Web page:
Young people in America, we have a problem: We still have a lot to learn about sex. But don't worry, because it’s definitely not our fault. Only 24 states and the District of Columbia require sex education and abstinence-only is still the norm for many of them. Abstinence-only sex education was finally cut from the national budget starting in 2017, but the damage of not teaching kids about sex has already been done. We’ve now seen multiple waves of young people becoming sexually active with very, very spotty information about even the basics — like when and how you can get pregnant. And even places that had relatively good sex ed still rarely — if ever — teach things like the importance of consent and pleasure in sexual encounters.
So what’s a Millennial interested in educating themselves about sex to do? I’d recommend turning to Tabú, a new app that’s out to reframe the discussion around sexual health and sex ed. Founded by two 24-year-old Stanford grads, Mia Davis and Elise Racine, Tabú is the opposite of every awkward health class you ever took. Instead of unfocused drawings of sperm squiggling toward eggs, Tabú is richly designed in bright colors, mobile-optimized, and here to answer all of your sex-related questions.
“Part of the reason we really wanted to create this app is that sex, sexuality, and gender all kind of get lumped in with other topics,” Davis tells Bustle. “Whether that’s periods or relationships, it all kind of gets lumped together and as a result there’s not enough information or time dedicated to it. But it is an area where people have a lot of questions and insecurities and it can make a really big difference in people’s lives.”
The app has four different sections: Home, Feed, Q&A, and Basics. The Home feed highlights specific things that they think the community might be interested in, as well as info about the app itself. The Feed feed consists of sex-related articles, ranging from “6 Sexual Partners You’ll Have In College: Pokémon Edition” to an interview with the “sexpert of the month,” Myisha Battle. (I personally want to click on every single article.) The Q&A is exactly what you’d think — questions and answers (from both the community and the app’s sexperts) about sex stuff — and the Basics feed offers up info about the kinds of things people might be interested in, like birth control and body image and orgasm.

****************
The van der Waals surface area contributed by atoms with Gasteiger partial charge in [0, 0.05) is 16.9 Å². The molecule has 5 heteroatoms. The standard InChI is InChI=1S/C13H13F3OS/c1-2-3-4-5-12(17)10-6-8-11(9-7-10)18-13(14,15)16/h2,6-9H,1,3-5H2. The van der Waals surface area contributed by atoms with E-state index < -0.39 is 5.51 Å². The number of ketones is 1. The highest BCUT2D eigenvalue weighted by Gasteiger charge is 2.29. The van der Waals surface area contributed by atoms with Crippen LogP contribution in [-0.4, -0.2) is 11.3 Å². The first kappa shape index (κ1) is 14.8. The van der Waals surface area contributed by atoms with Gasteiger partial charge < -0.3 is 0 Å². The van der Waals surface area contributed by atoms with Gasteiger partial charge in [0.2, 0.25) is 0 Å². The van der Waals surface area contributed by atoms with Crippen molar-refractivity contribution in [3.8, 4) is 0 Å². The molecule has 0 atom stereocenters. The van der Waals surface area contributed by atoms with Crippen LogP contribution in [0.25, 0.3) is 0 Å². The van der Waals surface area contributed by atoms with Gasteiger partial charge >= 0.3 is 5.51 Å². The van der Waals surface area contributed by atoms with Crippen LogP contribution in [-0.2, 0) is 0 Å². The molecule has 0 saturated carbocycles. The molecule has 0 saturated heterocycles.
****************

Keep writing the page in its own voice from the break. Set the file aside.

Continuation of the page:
“Sometimes sex is just really awkward!” Racine tells Bustle. “Everything about it can be awkward and if you’re not comfortable with the topic at all, it’s going to push you away from this very important human experience.”
Both of the Tabú founders noticed that their peers were mainly turning to porn for sex education, which may not be the best representation of what real sex is like. They also realized that, for a lot of people, sex became a regular part of their lives way after those couple of sex ed classes in school. With that in mind, they're teaming up with the sex subscription box company Unbound to launch a college sex ed curriculum this fall. Unbound will be providing a sexual health starter kit — including a "totally approachable" beginner vibrator, condoms, and wipes. Those will be distributed at workshops run by Tabú ambassadors, whose mission will be to spread sex-positivity and create a safe place for women to talk about sex and sexuality on their college campuses. If you're interested, head over to the app and get signed up.
Images: Andrew Zaeh for Bustle; Tabú